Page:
Styles, like any art, are an expression which is not only rooted in the past and present culture but an expression unique to the designer. Walker believes that “a lot of ideas don’t go anywhere.” That design is an “expansion of the consciousness. Some sit at a computer and draw all kinds of stuff, but you still have to build something. And that has to be recognizable. You can make styles on all sorts of things, but they have to be built and visible.”
One major act of claiming or creating a new style is the deliberate reaction against those styles which have come before. “Modernism came along and said everything that came before was terrible and nonsense. There are exceptions to this,” says Walker. “The Baroque hated the Renaissance and then Classical and so on. Minimalism rejected painting. It talked about the object. For instance, post-modernism loved the Baroque period. They loved crazy and kooky things. They used the rejection of modernism to become distinct.” Rejection, it seems, is a prerequisite for becoming something new.
Numerous designers have taken up the mantel of modern design. Oddly enough, while rejection was present, acceptance was also important. “Garrett Eckbo used Kandinsky. Lawrence Halprin used surrealism and was a naturalist and constructivist. Church brought back pools from Alto Europe. Mies van der Rohe was thinking of Japanese architecture. Fredrick Law Olmsted was a nature copier copying the Hudson River Artists.” Olmsted’s Central Park and Halprin’s Franklin Delano Roosevelt Memorial are examples to examine.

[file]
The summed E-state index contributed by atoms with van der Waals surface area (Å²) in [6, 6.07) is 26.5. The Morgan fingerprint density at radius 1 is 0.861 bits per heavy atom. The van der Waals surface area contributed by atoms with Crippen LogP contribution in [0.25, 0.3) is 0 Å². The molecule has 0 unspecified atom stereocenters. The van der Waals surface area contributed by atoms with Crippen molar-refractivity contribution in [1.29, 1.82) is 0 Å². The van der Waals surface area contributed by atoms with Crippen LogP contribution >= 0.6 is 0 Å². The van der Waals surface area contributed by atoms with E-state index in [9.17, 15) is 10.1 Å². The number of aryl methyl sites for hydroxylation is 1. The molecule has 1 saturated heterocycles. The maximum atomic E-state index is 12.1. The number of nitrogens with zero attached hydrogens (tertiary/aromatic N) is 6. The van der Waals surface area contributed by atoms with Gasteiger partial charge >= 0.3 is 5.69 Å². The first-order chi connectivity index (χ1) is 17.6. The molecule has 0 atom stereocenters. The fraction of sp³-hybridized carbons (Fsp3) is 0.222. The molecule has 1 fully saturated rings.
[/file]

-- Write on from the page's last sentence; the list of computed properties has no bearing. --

One notable landscape architect was Daniel Urban Kiley. “Kiley is a classicist. But not inspired from history. He got it from looking into modern architecture. They were then doing buildings with rows of columns. He transferred this into the landscape.” Later this became obvious. “Kiley used grids of trees, hedges aswalls. He was building a classical vocabulary, partly evolved from architecture, but really borrowing from the Greeks and some of the Renaissance.” It seems that style was and is a process of developing a language. Like language, a basic set of rules are set forth and then embellishments come later.